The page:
Issue 17-88: Exports

August 4, 2017

By Destination

The value of B.C. origin exports jumped 23.9% in the first half of 2017, compared to the same six-month period a year earlier. There was strong growth in shipments to most major destinations. Exports to the United States, B.C.’s largest trading partner, expanded 13.9%. There was also double-digit growth in shipments to Mainland China (+10.0%), Japan (+49.9%), South Korea (+67.3%), the European Union (+57.5%), India (+41.8%), Taiwan (+56.9%) and Hong Kong (+16.2%), while exports to Mexico almost tripled (+192.2%).

By Commodity

The value of exports of energy products soared 132.7% year-to-date to June compared to the first half of 2016. Higher commodity prices drove much of the increase. For instance, while the value of coal shipments jumped 163.0%, the volume of coal shipped grew only 2.7%. Similarly, the value of natural gas exports was up 178.4%, but volumes climbed 98.4%. For electricity, the entire increase in value of 21.0% was due to higher prices as volumes exported fell 4.4%.

There was a modest 2.0% rise in exports of solid wood products year-to-date to June.[1] Increased shipments of softwood lumber (+1.6%), logs (+19.1%), softwood plywood and veneer (+0.4%) and other panel products (+7.9%) more than offset declines in exports of selected value-added wood products (-2.4%), cedar shakes and shingles (‑11.6%) and other solid wood products (-11.6%).

Elsewhere in the forest sector, there was strong growth in exports of pulp and paper products (+11.6%). Shipments of pulp (+13.3%), newsprint (+8.7%), other paper and paperboard (+2.1%) and other pulp and paper products (+16.8%) all increased.

Exports of metallic mineral products climbed 14.2% over the first half of 2017, compared to the same period in 2016, despite a 3.6% decline in shipments of copper ores and concentrates, which comprise just over half of all metallic mineral product exports. Robust growth in exports of unwrought aluminum (+46.6%), unwrought zinc (+41.0%), unwrought lead (+4.9%), molybdenum ores and concentrates (+348.0%) and other metallic mineral products (+26.1%) more than offset the drop in copper shipments.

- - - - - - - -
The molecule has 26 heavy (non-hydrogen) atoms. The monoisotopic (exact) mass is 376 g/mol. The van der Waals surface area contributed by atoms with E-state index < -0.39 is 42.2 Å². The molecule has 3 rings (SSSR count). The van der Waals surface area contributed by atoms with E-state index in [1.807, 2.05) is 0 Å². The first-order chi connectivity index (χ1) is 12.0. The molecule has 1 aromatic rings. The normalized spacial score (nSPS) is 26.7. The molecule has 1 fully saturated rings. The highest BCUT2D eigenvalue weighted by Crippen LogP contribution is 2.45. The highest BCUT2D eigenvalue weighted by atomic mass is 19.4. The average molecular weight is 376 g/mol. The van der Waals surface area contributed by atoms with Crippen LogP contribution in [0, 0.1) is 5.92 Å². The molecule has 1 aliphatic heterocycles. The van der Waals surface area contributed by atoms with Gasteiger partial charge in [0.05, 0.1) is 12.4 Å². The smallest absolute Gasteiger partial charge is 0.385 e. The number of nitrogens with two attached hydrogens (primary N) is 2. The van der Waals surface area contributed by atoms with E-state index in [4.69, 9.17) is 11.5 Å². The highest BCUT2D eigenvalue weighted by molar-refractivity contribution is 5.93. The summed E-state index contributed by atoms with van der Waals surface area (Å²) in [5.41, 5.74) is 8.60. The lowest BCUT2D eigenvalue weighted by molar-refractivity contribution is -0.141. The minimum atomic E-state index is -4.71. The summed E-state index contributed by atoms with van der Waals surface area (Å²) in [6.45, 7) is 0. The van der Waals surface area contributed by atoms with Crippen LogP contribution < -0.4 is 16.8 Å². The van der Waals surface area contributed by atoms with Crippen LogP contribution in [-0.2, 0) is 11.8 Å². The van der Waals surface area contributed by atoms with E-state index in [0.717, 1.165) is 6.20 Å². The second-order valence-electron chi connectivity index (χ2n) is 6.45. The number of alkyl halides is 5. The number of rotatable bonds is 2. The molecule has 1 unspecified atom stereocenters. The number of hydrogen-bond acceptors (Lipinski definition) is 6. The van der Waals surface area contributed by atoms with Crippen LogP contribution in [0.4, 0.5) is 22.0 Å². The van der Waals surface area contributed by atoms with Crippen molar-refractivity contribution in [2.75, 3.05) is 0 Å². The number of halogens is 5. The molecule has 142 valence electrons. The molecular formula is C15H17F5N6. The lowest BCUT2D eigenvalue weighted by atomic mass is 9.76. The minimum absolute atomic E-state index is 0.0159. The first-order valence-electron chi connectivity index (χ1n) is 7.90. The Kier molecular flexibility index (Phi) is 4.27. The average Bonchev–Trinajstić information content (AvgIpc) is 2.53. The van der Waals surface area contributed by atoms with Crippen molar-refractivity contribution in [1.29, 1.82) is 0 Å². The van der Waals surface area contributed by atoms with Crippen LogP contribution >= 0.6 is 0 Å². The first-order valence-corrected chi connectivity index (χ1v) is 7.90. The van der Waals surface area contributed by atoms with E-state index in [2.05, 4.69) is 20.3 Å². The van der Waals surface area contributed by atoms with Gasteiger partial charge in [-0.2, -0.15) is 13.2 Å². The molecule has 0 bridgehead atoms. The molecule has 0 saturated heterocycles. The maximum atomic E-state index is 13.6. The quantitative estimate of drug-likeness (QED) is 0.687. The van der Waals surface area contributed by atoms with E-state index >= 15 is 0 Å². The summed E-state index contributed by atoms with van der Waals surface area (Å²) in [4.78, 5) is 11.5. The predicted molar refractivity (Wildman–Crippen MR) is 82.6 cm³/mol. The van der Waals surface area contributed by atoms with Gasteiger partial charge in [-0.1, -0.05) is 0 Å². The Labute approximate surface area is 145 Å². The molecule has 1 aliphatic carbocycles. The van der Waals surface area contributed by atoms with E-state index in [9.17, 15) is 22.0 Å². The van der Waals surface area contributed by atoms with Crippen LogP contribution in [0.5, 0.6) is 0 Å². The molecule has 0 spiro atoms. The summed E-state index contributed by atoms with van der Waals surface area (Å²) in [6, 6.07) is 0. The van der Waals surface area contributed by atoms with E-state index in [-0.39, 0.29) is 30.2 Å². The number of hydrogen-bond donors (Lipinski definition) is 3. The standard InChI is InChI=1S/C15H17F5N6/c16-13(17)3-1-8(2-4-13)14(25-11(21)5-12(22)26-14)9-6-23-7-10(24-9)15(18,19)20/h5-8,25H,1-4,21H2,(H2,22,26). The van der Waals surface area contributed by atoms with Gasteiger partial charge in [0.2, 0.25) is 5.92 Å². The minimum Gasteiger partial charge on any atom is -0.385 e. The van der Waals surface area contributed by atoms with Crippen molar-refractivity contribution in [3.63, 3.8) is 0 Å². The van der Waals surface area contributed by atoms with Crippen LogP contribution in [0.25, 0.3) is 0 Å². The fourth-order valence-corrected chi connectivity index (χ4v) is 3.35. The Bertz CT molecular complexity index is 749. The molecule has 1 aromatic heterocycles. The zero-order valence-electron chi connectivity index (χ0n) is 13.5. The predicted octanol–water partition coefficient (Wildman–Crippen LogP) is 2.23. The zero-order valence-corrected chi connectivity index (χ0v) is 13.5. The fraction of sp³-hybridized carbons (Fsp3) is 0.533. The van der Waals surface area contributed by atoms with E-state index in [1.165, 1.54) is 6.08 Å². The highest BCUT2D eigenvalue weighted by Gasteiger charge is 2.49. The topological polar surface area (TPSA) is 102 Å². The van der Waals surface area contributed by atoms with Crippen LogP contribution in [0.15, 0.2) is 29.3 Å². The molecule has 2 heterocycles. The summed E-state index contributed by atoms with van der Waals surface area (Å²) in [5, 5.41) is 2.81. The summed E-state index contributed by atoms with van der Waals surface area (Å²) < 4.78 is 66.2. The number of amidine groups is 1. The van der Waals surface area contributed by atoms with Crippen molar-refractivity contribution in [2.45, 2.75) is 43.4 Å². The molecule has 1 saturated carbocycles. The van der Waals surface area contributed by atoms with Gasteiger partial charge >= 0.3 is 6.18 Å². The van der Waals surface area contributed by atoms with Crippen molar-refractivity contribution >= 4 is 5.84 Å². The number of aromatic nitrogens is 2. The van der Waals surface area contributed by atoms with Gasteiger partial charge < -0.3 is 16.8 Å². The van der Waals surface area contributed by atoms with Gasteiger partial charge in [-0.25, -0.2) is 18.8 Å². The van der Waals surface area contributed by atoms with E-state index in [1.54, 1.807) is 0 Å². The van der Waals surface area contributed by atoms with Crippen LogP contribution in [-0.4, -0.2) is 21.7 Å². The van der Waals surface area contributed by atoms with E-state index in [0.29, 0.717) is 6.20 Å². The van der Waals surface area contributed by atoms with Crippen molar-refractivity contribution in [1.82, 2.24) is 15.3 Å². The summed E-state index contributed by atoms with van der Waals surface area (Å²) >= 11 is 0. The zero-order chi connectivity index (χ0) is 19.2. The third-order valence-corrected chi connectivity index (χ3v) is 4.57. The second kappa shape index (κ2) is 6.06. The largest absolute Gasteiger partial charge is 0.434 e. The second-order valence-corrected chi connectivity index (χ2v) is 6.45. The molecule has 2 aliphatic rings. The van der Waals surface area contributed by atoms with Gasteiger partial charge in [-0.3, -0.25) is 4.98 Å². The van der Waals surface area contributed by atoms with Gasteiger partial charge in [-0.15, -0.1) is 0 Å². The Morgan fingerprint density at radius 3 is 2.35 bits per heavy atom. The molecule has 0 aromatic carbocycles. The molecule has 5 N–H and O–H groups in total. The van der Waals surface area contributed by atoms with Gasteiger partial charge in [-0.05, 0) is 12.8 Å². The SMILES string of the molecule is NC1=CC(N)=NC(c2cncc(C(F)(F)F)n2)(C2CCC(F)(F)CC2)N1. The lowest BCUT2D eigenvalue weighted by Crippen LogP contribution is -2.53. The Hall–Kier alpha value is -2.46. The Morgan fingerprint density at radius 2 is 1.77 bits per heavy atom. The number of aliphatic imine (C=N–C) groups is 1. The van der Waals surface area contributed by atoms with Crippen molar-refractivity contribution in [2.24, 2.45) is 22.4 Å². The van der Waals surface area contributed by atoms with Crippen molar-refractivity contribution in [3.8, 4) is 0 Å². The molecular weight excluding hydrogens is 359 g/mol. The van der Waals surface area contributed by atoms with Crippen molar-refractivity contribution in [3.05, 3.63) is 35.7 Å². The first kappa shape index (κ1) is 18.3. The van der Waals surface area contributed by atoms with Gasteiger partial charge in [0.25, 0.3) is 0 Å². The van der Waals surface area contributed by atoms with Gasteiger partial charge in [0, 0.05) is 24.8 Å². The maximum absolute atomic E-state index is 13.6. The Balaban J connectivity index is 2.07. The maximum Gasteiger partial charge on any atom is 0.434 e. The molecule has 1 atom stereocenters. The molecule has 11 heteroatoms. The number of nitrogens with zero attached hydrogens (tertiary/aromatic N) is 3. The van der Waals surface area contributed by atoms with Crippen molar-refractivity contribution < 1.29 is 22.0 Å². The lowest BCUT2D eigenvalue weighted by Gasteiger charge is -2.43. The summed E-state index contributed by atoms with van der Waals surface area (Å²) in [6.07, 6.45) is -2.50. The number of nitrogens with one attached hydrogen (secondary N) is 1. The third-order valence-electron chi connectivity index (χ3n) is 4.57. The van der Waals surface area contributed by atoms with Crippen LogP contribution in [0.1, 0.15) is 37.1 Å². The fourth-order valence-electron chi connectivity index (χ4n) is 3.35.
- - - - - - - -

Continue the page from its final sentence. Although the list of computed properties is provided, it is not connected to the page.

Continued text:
There was a 4.1% rise in shipments of machinery and equipment year-to-date to June.[2] Exports of fabricated metal products (+11.4%) and agriculture and food (+20.1%) also saw robust growth. Shipments of fish products were fairly flat, edging up only 0.2%, while there were decreases in exports of chemicals and chemical products (-8.8%) and plastics and articles of plastic (-9.3%).

Seasonally Adjusted Exports

Seasonal adjustment provides a means of making month-to-month comparisons by removing the periodic seasonal fluctuations that occur. Variations from normal seasonal patterns are revealed in the seasonally adjusted series.

The value of B.C.’s commodity exports dropped 1.4% in June, driven largely by a 12.0% decline in shipments of energy products. Some of the decrease was offset by a 41.7% surge in exports of metal ores and non-metallic minerals and a 4.4% rise in shipments of forestry products and building and packaging materials.

Exports to the United States fell 3.1%, while shipments to the rest of the world inched up 0.2%. The slump in exports to the U.S. was largely the result of a 3.6% drop in shipments of forestry products and building and packaging materials and a 12.9% decline in exports of industrial machinery, equipment and parts. For the rest of the world, a 19.0% reduction in energy product shipments was offset by substantial increases in exports of metal ores and non-metallic minerals (+49.6%) and forestry products and building and packaging materials (+12.5%).

Visit the exports and imports page on the BC Stats website.

 

[1] Note that due to revisions to the commodity codes, there may be a small data break in the selected value-added wood products category, which also affects the total of solid wood products. Grow rates may be slightly understated.

[2] Note that due to revisions to the commodity codes, there may be a data break in the machinery and equipment commodity grouping. Growth rates may be overstated.